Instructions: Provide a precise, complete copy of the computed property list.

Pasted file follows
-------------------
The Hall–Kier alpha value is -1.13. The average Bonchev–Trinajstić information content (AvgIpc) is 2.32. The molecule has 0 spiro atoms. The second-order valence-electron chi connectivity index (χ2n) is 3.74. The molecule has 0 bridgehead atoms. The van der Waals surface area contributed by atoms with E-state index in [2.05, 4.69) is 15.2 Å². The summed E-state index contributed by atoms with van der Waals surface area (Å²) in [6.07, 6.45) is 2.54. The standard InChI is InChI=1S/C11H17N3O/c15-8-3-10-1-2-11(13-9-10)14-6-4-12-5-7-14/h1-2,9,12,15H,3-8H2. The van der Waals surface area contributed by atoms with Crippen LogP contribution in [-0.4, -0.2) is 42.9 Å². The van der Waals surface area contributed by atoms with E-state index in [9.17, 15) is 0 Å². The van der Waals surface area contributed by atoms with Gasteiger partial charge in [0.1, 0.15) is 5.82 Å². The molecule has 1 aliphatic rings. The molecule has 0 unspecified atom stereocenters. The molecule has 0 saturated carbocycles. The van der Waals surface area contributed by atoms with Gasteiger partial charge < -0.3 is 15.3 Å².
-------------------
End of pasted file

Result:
The Hall–Kier alpha value is -1.13. The average Bonchev–Trinajstić information content (AvgIpc) is 2.32. The molecule has 0 spiro atoms. The second-order valence-electron chi connectivity index (χ2n) is 3.74. The molecule has 0 bridgehead atoms. The van der Waals surface area contributed by atoms with E-state index in [2.05, 4.69) is 15.2 Å². The summed E-state index contributed by atoms with van der Waals surface area (Å²) in [6.07, 6.45) is 2.54. The standard InChI is InChI=1S/C11H17N3O/c15-8-3-10-1-2-11(13-9-10)14-6-4-12-5-7-14/h1-2,9,12,15H,3-8H2. The van der Waals surface area contributed by atoms with Crippen LogP contribution in [-0.4, -0.2) is 42.9 Å². The van der Waals surface area contributed by atoms with E-state index in [9.17, 15) is 0 Å². The van der Waals surface area contributed by atoms with Gasteiger partial charge in [0.1, 0.15) is 5.82 Å². The molecule has 1 aliphatic rings. The molecule has 0 unspecified atom stereocenters. The molecule has 0 saturated carbocycles. The van der Waals surface area contributed by atoms with Gasteiger partial charge < -0.3 is 15.3 Å².